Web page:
The online research phase for this second part of the public bodies index took place in April and May 2022. This involved searching each organisation’s website for material satisfying each of the 30 indicators, including statements on webpages, documents hosted on the website, and/or links to relevant material. Documents consulted included, inter alia, annual reports, codes of conduct, anti-corruption/anti-fraud policies, whistleblowing policies, protected disclosure annual reports, and corporate governance webpages. TI Ireland took all reasonable steps to obtain data pertinent to each indicator from the relevant website, including manual searches and consultation of site maps and footers, and use of website search functions as well as search engines. Links to relevant material were recorded, and copies of materials and screenshots saved where relevant.


A preliminary ‘scorecard’ (see template at Annex III) was tailored to each organisation assessed based on the data collected through initial online research. TI Ireland contacted each organisation by email to introduce the study and share the relevant preliminary scorecard. Email addresses that organisations had made available online were used to contact them. Organisations were invited to an online workshop presenting further information on the NII project and the indicators were also given the opportunity to discuss the research further by email or video/phone call by request.

The organisations were given two and half weeks to submit any feedback; in case, for instance, of a relevant document on the website having been overlooked during the online research phase, or to correct any errors of fact. They were also invited to publish on their websites any previously undisclosed documents satisfying the indicators, or to submit any relevant documents for consideration by TI Ireland that they had not made available publicly.

TI Ireland contacted all of the organisations assessed a number of times before the publication of this report. Ten of the organisations assessed did not respond to contact from TI Ireland during the research and feedback phases. Nonetheless, all of the organisations that were assessed were sent both preliminary and final versions of their scorecards and were given the opportunity to provide feedback before publication of this report. Organisations that made submissions to TI Ireland are identified on the ranking tables.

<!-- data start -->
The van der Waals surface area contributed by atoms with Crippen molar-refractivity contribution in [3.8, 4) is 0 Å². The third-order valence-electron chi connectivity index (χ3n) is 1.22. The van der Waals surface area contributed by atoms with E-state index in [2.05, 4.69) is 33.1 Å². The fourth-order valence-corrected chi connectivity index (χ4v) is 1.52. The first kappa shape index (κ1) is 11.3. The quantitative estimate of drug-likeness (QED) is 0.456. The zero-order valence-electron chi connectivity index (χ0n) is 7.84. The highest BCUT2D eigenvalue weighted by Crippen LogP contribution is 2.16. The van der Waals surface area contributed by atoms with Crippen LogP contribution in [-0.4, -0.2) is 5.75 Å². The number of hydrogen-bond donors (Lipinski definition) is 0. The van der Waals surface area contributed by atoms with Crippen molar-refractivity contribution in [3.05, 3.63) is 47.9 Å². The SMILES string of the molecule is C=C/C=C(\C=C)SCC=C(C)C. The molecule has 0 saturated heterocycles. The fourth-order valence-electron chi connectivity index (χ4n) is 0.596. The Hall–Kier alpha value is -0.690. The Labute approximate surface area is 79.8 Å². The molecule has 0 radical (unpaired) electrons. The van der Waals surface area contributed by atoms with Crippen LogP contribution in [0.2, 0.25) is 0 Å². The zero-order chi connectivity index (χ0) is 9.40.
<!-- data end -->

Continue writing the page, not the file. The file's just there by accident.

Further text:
In respect of each of the 30 indicators:

  • One point was awarded where information satisfying the requirements was available on/through the organisation’s website, either during the online research phase or before the feedback deadline.
  • Half a point was awarded where the information on the organisation’s website partially satisfied the indicator, or where organisations submitted unpublished material satisfying the indicator to TI Ireland.
  • A score of zero was assigned if no information satisfying the indicator was available, either via the relevant website or through disclosure to TI Ireland.
  • ‘Not Applicable’ was entered against any indicator that did not apply to a particular organisation.

The overall score for each organisation is the sum of points converted to a percentage and rounded to the nearest whole number. In cases where an indicator was found not to apply to an organisation, the score awarded has been calculated on the basis of the number of remaining applicable indicators (e.g., 29 overall, or three rather than four in a particular category) and converted to a percentage on that basis. Organisations’ scores in each category are calculated on the same principle. The data collected and scores allocated have been checked for accuracy and consistency.

The ranking tables in this report (overall ranking, and rank in each of the five categories) list the organisations assessed by the final percentage achieved, from highest-scoring to lowest-scoring. Organisations with the same score have been assigned the same ranking, but the rank available to the next highest-scoring organisation(s) is based on the number of organisations at the previous rank, i.e., if four organisations are ranked in position 1, the next rank available is 5.